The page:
By Gretchen Kurtz
By Cafe Society
By Mark Antonation
By Mark Antonation
By Jonathan Shikes
By Mark Antonation
By Mark Antonation
By Patricia Calhoun
While I enjoyed Little India (see review), eating there made me think about the best Indian place I'd tried in Denver: Maruti Narayan's. Because of Narayan's location at 12200 East Cornell Avenue in Aurora -- way back in a forgotten corner of the multi-tiered Regatta Plaza, a graveyard of great restaurants that could have been -- it was probably doomed from the start. There was no road from which you could see it, and it was flanked by nothing more interesting than an Indian grocery, a Latino grocery and a tanning salon. But I loved everything else about Narayan's -- the smell, the casual vibe and the food, which was absolutely fantastic.
Now a new Indian restaurant has moved into that cursed location, and Denver Woodlands is making a brave attempt to revitalize an address that's been dark over a year. The kitchen serves all-kosher, all-vegetarian food, and almost everything is some riff on the crepe, pancake or set cake, stuffed and/or sauced in the style of Southern Indian chefs who can trace their culinary traditions back through centuries of religious perfectionism. The specialties are dosa -- a kind of rice crepe, arguably originating from Southern India, Tamil Nadu or Malaysia -- and the cuisine of Andhra Pradesh, Karnataka and Kerala. This translates to idly rice cakes with coconut chutney, vada lentil-flour doughnuts, curries, the cooked-wheat chow chow bath from Bangalore, and more dosas than I've ever seen. Buttered potato dosa; an unbelievably delicious masala version, in which the crepe is stuffed with curried potatoes; another with green chile; another with sautéed onions and chutney; another with cottage cheese and chutney. The list goes on forever, as do the dosas themselves, which look like stunted baseball bats -- each as long as my forearm, and as big around as the business end of a Louisville Slugger.
Not being a vegetarian, I couldn't help wondering what a bit of lamb or chicken might've done to jazz things up, but still, if I ever give up my omnivorous ways and go over to the dark side, Denver Woodlands will be the first place I stop.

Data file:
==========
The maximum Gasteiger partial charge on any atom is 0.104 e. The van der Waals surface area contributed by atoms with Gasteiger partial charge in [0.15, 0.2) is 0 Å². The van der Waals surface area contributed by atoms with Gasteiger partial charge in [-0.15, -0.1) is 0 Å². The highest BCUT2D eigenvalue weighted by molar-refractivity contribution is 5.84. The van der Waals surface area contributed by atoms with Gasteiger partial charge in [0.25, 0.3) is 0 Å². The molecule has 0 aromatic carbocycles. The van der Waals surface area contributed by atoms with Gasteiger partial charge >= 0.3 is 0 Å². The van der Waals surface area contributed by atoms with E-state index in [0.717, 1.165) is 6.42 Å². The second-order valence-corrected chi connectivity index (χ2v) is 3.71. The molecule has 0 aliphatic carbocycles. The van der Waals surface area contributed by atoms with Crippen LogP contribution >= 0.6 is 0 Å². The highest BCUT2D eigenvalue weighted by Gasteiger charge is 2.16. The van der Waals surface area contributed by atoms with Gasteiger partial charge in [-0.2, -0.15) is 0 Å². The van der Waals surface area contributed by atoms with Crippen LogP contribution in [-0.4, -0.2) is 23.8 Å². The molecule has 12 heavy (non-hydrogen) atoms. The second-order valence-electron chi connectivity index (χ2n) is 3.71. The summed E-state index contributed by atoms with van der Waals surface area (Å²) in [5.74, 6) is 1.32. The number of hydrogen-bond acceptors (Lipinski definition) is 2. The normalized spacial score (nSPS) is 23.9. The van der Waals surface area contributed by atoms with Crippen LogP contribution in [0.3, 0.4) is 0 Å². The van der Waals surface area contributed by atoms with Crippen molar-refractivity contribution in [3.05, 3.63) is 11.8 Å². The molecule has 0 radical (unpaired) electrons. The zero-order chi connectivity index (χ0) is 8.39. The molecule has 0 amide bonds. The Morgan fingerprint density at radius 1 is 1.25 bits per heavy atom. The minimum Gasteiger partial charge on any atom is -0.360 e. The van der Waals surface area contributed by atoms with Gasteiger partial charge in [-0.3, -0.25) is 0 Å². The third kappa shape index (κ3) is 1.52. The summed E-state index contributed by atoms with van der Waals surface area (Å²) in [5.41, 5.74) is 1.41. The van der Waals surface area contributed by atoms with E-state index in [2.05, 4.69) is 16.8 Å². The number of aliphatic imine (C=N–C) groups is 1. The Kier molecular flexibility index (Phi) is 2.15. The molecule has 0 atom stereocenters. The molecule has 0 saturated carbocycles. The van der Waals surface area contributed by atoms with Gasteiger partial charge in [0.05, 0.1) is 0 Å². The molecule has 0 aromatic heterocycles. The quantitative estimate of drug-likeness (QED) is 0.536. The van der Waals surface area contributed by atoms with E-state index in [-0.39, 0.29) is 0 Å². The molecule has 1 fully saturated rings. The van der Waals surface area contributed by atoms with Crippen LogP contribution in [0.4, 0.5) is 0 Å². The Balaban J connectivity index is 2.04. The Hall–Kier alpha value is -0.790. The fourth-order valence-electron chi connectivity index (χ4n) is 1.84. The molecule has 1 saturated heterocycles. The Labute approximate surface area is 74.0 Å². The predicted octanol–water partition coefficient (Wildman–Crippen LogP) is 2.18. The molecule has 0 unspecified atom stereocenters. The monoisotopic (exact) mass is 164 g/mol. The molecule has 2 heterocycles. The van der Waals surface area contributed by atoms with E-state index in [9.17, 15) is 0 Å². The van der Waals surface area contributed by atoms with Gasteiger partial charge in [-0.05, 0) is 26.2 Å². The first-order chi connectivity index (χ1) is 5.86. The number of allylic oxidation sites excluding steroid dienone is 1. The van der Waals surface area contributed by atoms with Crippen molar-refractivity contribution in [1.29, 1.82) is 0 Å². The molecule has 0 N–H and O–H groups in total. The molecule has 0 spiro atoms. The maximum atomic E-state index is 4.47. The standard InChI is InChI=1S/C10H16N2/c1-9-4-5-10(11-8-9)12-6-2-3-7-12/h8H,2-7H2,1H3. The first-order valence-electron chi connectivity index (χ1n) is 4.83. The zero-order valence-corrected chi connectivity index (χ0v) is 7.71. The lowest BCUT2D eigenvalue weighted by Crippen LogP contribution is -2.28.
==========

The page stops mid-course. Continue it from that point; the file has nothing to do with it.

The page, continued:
Shot and a beer:In the September 2 Bite Me, I raved about the wonders of the small-batch, artisan Del Maguey mezcal (with a little m) being served up by Mezcal (with a big M), the cantina at 3230 East Colfax Avenue, and pushed by Pablo, champion white-lightning sommelier.
Well, I've since learned that one of my other favorite bars, Brix (at 3000 East Third Avenue in Cherry Creek), is also serving the stuff. I was down there a couple of weeks ago digging the scene, hanging out among the beautiful and the botched, furthering my boozy education (still amazed after all these years that slouching at a great bar, drinking and shooting the breeze with friends and complete strangers, is considered part of my working day) and holding an irregular conversation with Tony the bartender about how George Lucashad betrayed the vision of our collective youths by releasing his remastered versions of the first three Star Wars movies when the talk turned to favorite drinks. I professed a fondness (okay, more than a fondness) for Kilbeggan Irish whiskey, which Brix doesn't serve, and then happened to mention the Del Maguey. At which point Tony lit up, scampered off and fetched a bottle from deep in the back of the rack at the far end of the bar.
Apparently the cult of Del Maguey -- with Pablo as its prophet -- had already made it from Colfax to Cherry Creek. And at Brix, as at Mezcal, the plain bottles with the hand-numbered labels soon became a staff favorite. I had a quick knock of the stuff, chasing it with the dregs of my Pacifico, and thought about how if Brix weren't already the perfect New York-style neighborhood bar, owned by the prodigal son of Brit/American restaurant royalty and run by a bunch of veteran Latino cooks and good-time Denver food-service hooligans, it could easily become my favorite Mexican bar.
Furthering Brix's cross-cultural fertilization, Charlie Master (the prodigal son in question) recently signed the papers to bring on Sean Yontz (once of Vega, now the man behind the scenes at Mezcal) for a six-week consulting hitch. If all goes well, absolutely nothing about Brix will change noticeably. No new decor, no menu changes, no radical alterations of the vibe that's made this joint one of the rare winners in a restaurant season marked mostly by memorable losses. Yontz's work -- with an assist from his friend and Mezcal chef Roberto Diaz -- will be all back-of-the-house tinkering with ordering and kitchen operations, bringing food and labor costs into line. All the stuff that, by his own admission, isn't Charlie's forte. He's a front-of-the-house guy, born and bred, and can get more money and mileage out of five minutes working the dining room than he ever could from five hours poring over the books.
So what is it with Yontz making the leap from chef du moment to in-demand restaurant consultant? Simple: He has the touch.
In the battlefield that is the restaurant business, there are essentially three kinds of chefs. First is the working chef, who thrives down in the trenches with the grunts, pulling station duty, expediting, commanding troops from the front lines. The Corporal Kilgore, "Charlie don't surf" kind of chef who does his best work under fire. That was the kind of chef I was, and my experiences are drawn from that unique, bottom-up view of the job.